HEERBRUGG, Switzerland -- Across North America and Western Europe, electronics manufacturers of varying sizes are taking steps to differentiate themselves and hold their own against the "Made in China" juggernaut of the last 15 years. These manufacturers are helping to erase the notion that the West is not competitive while providing a glimmer of hope for the future of Western manufacturing.
We recently visited EMS Escatec, the Swiss specialist in advanced electronics production, custom designs and cradle-to-grave manufacturing and supply chain services. Despite its relatively small size -- about $200 million in annual sales -- Escatec is demonstrating with some modest success why electronics production is still viable in high-cost locations in Western Europe and North America.
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Escatec's offerings include telecom equipment so sophisticated that it requires high-level security encryption. That means manufacturing the gear anywhere outside of the West is simply not an option.
Then there are products that require precision engineering, meaning that outsourcing of production to Asia is a non-starter for OEM vendors and equipment users. Much of this sensitive equipment is used by governments, the military and the security-conscious financial services industry. Chinese and other Asian contract manufacturers may offer lower costs for such equipment, but as long as security remains a top priority, production will remain at Western companies able to guarantee security and precision.
"Some production will never leave the West," said Daniel Pfeifer, global R&D manager at Escatec. "What we do in Switzerland is make higher value, high-mix and low-volume products that are critical to the customer's operations. There are some products that we make here that the customer won't let us ship even to the United States.”
Escatec's structure and business strategy reveals the future of Western manufacturing. The company is owned by a Swiss entrepreneur but has operations in both Europe and Asia as well as partnerships in North America. It offers international clients design, project management, prototyping, testing and regulatory approval for equipment used for critical applications. While volumes are typically small (sometimes only a few hundred units), the cost of its services can be high as can Escatec’s profit margins.
@jackOfManyTrades: We still make a fair bit of stuff here. The question is just what.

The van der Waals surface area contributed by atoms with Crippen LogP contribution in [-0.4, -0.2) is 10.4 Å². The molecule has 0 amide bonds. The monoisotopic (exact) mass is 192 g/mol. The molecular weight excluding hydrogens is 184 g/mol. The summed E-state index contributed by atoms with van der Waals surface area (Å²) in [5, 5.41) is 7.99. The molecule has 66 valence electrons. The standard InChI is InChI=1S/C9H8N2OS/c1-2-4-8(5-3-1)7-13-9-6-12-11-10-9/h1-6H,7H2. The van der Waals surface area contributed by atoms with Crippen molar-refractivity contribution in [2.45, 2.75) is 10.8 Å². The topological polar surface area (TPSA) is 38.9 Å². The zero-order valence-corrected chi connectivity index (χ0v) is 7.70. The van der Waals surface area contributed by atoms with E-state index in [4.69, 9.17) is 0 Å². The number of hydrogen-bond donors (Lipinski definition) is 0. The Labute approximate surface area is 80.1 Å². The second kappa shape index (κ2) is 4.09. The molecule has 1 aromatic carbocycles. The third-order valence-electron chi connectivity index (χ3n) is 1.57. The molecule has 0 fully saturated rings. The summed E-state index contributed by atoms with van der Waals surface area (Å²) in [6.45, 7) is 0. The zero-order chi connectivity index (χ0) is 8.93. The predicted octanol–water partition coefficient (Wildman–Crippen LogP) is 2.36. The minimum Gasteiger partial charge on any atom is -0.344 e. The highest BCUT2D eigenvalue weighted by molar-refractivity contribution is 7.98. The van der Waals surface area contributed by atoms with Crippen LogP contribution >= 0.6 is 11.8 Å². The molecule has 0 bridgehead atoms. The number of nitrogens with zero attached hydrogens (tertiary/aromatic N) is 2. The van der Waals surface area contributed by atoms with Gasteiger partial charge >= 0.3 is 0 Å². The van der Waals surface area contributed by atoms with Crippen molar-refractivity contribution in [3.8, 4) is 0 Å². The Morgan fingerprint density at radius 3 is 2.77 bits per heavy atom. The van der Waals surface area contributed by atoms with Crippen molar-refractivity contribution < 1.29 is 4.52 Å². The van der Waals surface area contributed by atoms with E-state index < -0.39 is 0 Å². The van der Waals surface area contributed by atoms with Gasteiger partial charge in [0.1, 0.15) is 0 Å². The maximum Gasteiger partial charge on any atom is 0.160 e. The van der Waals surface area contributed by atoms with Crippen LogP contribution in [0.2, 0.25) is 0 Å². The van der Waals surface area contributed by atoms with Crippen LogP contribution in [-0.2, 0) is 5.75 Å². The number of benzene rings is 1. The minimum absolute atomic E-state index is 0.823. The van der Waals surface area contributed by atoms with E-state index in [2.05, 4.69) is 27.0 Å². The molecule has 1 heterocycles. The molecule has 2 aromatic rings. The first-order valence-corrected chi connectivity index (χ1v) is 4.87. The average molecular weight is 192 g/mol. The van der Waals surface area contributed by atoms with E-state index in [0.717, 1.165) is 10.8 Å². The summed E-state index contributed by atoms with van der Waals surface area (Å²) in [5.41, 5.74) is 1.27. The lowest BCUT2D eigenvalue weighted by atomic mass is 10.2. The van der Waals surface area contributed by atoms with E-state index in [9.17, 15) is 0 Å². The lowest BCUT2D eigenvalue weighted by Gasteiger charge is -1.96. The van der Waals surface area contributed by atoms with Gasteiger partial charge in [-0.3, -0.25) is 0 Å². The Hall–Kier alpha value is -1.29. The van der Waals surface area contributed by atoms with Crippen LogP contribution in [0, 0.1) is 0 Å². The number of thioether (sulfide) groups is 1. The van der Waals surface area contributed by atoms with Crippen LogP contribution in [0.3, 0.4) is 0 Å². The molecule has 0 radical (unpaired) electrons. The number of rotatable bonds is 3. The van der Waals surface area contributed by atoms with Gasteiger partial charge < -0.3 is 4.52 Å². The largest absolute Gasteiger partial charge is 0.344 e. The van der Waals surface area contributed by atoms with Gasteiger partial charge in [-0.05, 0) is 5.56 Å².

The manufacturing that migrated off shore was high volume, low price commodity products, like semi-conductor electronics. The manufacturing that stayed was higher up the value chain, commanding higher prices, or was the sort of thing that had to be made close to where it would be used. (As an example of the latter, there are several outfits near me that manufacture custom doors and windows. You give the measurements, they make and install. That's not something doable overseas.)
Another example is auto assembly, where a complete car *could* be made overseas, but it's cheaper and faster to market to assemble the finished product here and ship to the seller, because of the customization the buyer can specify when they place an order.
The issue with volume is where it goes. If the market is large enough that you can sell everything you make in your own country, you're fine. If you need to export, you may have issues because others can make things cheaper than you can, and you can't compete on price.
It is received wisdom in the UK that "we don't make anything anymore". But received wisdom doesn't match reality: the UK is the 6th largest manufacturing nation in the world and UK manufacturing output reached an all time high in 2007, just before the recession. I suspect there's a similar situation in the US, too: I bet your manufacturing industry is much larger than is commonly supposed.
This type of business strategy is built on the same IP concepts that Apple exerted in their case against Samsung. If you take these manufacturing techniques to Asia they will be copied, destroying your value proposition and differentiation. Will folks stand up and protect the IP legal infrastructure or cherry pick destroying it for all. It may be emotionally cathartic to throw Apple under the bus but in so doing, you're slitting the manufacturing throat of the West.
David Patterson, known for his pioneering research that led to RAID, clusters and more, is part of a team at UC Berkeley that recently made its RISC-V processor architecture an open source hardware offering. We talk with Patterson and one of his colleagues behind the effort about the opportunities they see, what new kinds of designs they hope to enable and what it means for today’s commercial processor giants such as Intel, ARM and Imagination Technologies.